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100 Mohalla Clinics have come up in Delhi and their number will increase to 1,000 in 6 months: Lt Governor

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Community Health centre in India (representative image), Wikimedia

New Delhi, March 6, 2017: More than 100 Mohalla Clinics have come up in Delhi and their number will increase to 1,000 in six months, Lt Governor Anil Baijal said on Monday.

Addressing the Delhi assembly on the opening day of the budget session, Baijal listed the achievements of the Aam Aadmi Party (AAP) government in the last two years.

This was Baijal’s first address to the house after he assumed office in December.

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Primarily focusing on the health and education sectors, Baijal said his government started work on constructing 8,000 new classrooms and 20 new schools, out of which 14 schools had been completed.

He said over 100 Mohalla Clinics – where people have access to doctors, tests and medicines for free – were already working and their number would be increased to 1,000 in the next six months.

He added that 122 polyclinics — secondary healthcare centres — would also be completed in the next one year.

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“My government is working with complete commitment towards improving the health facilities available to the people of Delhi,” Baijal said.

In his 25-minute address, the Lt Governor also talked about significantly increasing the minimum wage for the city’s labour class.

Last week, Baijal approved the Arvind Kejriwal-led government’s proposal to hike minimum wages by around 37 per cent.

Talking about Delhi Jal Board’s initiatives, Baijal said water connections had been provided in 1,175 unauthorized colonies.

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He said the government was providing 20,000 litres of drinking water free of cost to every household.

Baijal said the government had approved the fourth phase of Delhi Metro which will be completed by 2021.

“The third phase will take the Delhi Metro’s operational network from 179 km to 330 km by June 2017,” he said. (IANS)

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‘Delhi Metro Cruelly Killed my ‘Achhe Din” : Here is why Passengers are dumping the popular mode of travel

The author shares her take on shifting to Delhi from Kolkata and her experience with the Delhi Metro

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Delhi Metro
Delhi Metro. Wikimedia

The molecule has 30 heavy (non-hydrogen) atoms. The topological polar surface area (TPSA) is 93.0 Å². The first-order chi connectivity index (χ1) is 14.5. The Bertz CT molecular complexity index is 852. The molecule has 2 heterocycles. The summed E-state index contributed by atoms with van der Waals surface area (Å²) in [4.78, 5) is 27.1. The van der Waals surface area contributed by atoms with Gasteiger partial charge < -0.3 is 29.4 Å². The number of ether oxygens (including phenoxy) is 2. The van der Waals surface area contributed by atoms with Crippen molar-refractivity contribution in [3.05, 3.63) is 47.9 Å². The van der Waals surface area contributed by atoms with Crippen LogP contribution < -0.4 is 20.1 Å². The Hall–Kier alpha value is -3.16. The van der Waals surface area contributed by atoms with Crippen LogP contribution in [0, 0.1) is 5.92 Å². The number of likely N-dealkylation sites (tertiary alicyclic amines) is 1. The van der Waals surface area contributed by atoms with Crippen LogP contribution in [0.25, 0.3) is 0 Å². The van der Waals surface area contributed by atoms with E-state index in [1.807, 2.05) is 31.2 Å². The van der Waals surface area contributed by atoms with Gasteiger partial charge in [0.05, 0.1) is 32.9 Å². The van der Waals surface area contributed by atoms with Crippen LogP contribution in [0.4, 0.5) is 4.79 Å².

– By Somrita Ghosh

New Delhi, November 5, 2017 : Delhi Metro cruelly killed my “acche din”.

Metro fares have been doubled in just four months, forcing me to give up my favorite mode of transport and take to crowded DTC buses.

Besides putting the new fares beyond my budget, I have also been stripped off the safety of travelling in the Metro. And I am not the only one.

My biggest shock came two days after the latest Metro fare hike. I commute daily between Green Park in south Delhi and Noida Sector 16 where I work.

As I punched my smart card while leaving the Sector 16 station, my heart skipped a beat — Rs 37 had been deducted from my card.

By the time I reached my office, the mental calculation was already done. I realized every month I would have to spend double of what I was shelling out only five months ago if I wanted to use the Delhi Metro.

When the year began, I was spending Rs 18 on my Metro ride — one way. The Metro then hiked the fares and my one-way cost shot up to Rs 27. The latest hike had taken it to Rs 37!

This was hard for me to digest. The sudden hike of almost Rs 20, that too one way, was surely going to painfully pinch my wallet.

When I landed in Delhi five years ago, my friends advised me to avail the Metro, not just because it is safe for women but comfortable too, never mind the crushing rush during peak hours.

Most important, as I realized very soon, the Metro was affordable. It was so cheap that while an auto-rickshaw would charge me a minimum of Rs 25 from my home to the nearest Metro station, the Metro charged me only Rs 18 all the way from south Delhi to Noida in Uttar Pradesh. This was too good to be true.

Since I came from Kolkata, where the minimum Metro fare was only Rs 4 and the maximum Rs 12, Delhi Metro initially seemed costly.